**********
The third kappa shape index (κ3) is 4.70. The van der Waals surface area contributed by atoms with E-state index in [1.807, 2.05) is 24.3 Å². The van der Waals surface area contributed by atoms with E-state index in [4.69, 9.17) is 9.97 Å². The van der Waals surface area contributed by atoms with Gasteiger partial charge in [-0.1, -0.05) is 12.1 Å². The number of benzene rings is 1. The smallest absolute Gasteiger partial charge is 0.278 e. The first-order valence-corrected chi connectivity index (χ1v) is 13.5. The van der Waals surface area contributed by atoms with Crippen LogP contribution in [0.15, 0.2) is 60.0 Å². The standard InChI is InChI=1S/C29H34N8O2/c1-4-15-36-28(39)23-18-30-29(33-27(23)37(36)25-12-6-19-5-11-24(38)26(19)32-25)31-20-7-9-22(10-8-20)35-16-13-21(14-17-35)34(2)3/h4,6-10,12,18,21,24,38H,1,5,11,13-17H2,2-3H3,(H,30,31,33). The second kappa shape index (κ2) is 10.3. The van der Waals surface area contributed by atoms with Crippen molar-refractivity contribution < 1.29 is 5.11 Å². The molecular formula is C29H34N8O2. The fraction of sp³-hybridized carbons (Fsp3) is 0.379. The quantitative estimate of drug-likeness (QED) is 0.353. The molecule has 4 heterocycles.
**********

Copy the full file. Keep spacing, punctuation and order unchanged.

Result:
The third kappa shape index (κ3) is 4.70. The van der Waals surface area contributed by atoms with E-state index in [1.807, 2.05) is 24.3 Å². The van der Waals surface area contributed by atoms with E-state index in [4.69, 9.17) is 9.97 Å². The van der Waals surface area contributed by atoms with Gasteiger partial charge in [-0.1, -0.05) is 12.1 Å². The number of benzene rings is 1. The smallest absolute Gasteiger partial charge is 0.278 e. The first-order valence-corrected chi connectivity index (χ1v) is 13.5. The van der Waals surface area contributed by atoms with Crippen LogP contribution in [0.15, 0.2) is 60.0 Å². The standard InChI is InChI=1S/C29H34N8O2/c1-4-15-36-28(39)23-18-30-29(33-27(23)37(36)25-12-6-19-5-11-24(38)26(19)32-25)31-20-7-9-22(10-8-20)35-16-13-21(14-17-35)34(2)3/h4,6-10,12,18,21,24,38H,1,5,11,13-17H2,2-3H3,(H,30,31,33). The second kappa shape index (κ2) is 10.3. The van der Waals surface area contributed by atoms with Crippen molar-refractivity contribution < 1.29 is 5.11 Å². The molecular formula is C29H34N8O2. The fraction of sp³-hybridized carbons (Fsp3) is 0.379. The quantitative estimate of drug-likeness (QED) is 0.353. The molecule has 4 heterocycles.